Meanwhile Spark New Zealand says it is already testing Enable’s gigabit services in Christchurch. The company had previously asked wholesale fibre companies to roll out gigabit services nationwide.

MyRepublic managing director Vaughan Baker says his company will automatically upgrade its 200Mbps customers in Whangarei, Hamilton, Christchurch to a 1Gbps plan for no extra cost when the service becomes available in October.

The three fibre companies planning a gigabit upgrade have local wholesale monopolies in about one-third of UFB areas. Northpower operates in Whangarei, Enable run the network in and around Christchurch while UFF is the fibre wholesaler for much of the central North Island.

It started in Gigatown

Chorus, which operates fibre networks throughout the rest of New Zealand says it is discussing the matter with its partners. It already offers a gigabit service in Dunedin which won Chorus’ Gigatown competition.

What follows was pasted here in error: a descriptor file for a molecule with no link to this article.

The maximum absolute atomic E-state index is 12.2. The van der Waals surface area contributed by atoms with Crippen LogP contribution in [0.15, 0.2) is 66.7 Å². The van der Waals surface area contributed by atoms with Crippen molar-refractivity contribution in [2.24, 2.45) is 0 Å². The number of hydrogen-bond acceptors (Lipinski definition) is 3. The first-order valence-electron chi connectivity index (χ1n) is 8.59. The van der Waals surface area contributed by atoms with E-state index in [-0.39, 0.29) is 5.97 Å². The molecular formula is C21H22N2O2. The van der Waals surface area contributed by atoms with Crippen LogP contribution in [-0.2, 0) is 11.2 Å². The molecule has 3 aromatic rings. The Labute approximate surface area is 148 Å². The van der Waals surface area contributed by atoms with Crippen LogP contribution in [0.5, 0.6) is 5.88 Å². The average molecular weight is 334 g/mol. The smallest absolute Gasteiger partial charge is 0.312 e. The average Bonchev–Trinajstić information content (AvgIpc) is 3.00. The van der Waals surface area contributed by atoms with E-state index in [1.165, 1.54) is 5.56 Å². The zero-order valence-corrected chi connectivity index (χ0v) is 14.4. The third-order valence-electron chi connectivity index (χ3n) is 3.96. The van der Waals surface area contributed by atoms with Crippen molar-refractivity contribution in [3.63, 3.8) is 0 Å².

Dunedin has had a mixed gigabit broadband experience. While there’s evidence that some companies are making use of the high speeds, there has also been criticism about getting connected to the service. There is also a debate in the city over whether it has attracted businesses.

Even so, there’s ample evidence consumers want faster broadband speeds. That’s despite there being few residential applications to challenge the 200Mbps services already on offer.

Enable says most of its residential customers are now ordering services with download speeds of 100Mbps or 200Mbps. It says existing fibre users are upgrading to faster speeds.

The company says it plans to work with its retail service providers to launch new services to homes in Christchurch, Rangiora, Kaiapoi, Woodend, Rolleston and Lincoln.

New Zealand hooked on speed

After a slow start, Ultrafast Broadband is gathering momentum and the greatest demand is for the fastest services.

Communications minister Amy Adams says between March and June 2016, 87 percent of new residential connections were for 100Mbps services or higher. And 9 percent of new connections are 200Mbps or above.